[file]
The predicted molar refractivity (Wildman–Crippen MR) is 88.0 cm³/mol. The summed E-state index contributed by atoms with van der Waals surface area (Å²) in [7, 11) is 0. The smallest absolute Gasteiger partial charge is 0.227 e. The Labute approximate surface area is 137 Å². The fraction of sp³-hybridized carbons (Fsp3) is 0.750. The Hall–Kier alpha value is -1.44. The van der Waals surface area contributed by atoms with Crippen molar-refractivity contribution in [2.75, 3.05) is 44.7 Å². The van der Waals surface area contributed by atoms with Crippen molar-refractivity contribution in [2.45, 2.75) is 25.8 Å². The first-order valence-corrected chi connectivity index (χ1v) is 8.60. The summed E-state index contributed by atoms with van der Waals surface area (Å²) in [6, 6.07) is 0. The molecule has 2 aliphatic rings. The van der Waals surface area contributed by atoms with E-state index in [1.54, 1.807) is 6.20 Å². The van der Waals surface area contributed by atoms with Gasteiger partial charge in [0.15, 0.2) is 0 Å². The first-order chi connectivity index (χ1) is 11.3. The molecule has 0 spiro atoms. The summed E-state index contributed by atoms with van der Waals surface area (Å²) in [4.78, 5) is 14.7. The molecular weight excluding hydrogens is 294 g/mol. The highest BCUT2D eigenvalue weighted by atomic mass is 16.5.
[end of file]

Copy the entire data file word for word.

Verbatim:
The predicted molar refractivity (Wildman–Crippen MR) is 88.0 cm³/mol. The summed E-state index contributed by atoms with van der Waals surface area (Å²) in [7, 11) is 0. The smallest absolute Gasteiger partial charge is 0.227 e. The Labute approximate surface area is 137 Å². The fraction of sp³-hybridized carbons (Fsp3) is 0.750. The Hall–Kier alpha value is -1.44. The van der Waals surface area contributed by atoms with Crippen molar-refractivity contribution in [2.75, 3.05) is 44.7 Å². The van der Waals surface area contributed by atoms with Crippen molar-refractivity contribution in [2.45, 2.75) is 25.8 Å². The first-order valence-corrected chi connectivity index (χ1v) is 8.60. The summed E-state index contributed by atoms with van der Waals surface area (Å²) in [6, 6.07) is 0. The molecule has 2 aliphatic rings. The van der Waals surface area contributed by atoms with E-state index in [1.54, 1.807) is 6.20 Å². The van der Waals surface area contributed by atoms with Gasteiger partial charge in [0.15, 0.2) is 0 Å². The first-order chi connectivity index (χ1) is 11.3. The molecule has 0 spiro atoms. The summed E-state index contributed by atoms with van der Waals surface area (Å²) in [4.78, 5) is 14.7. The molecular weight excluding hydrogens is 294 g/mol. The highest BCUT2D eigenvalue weighted by atomic mass is 16.5.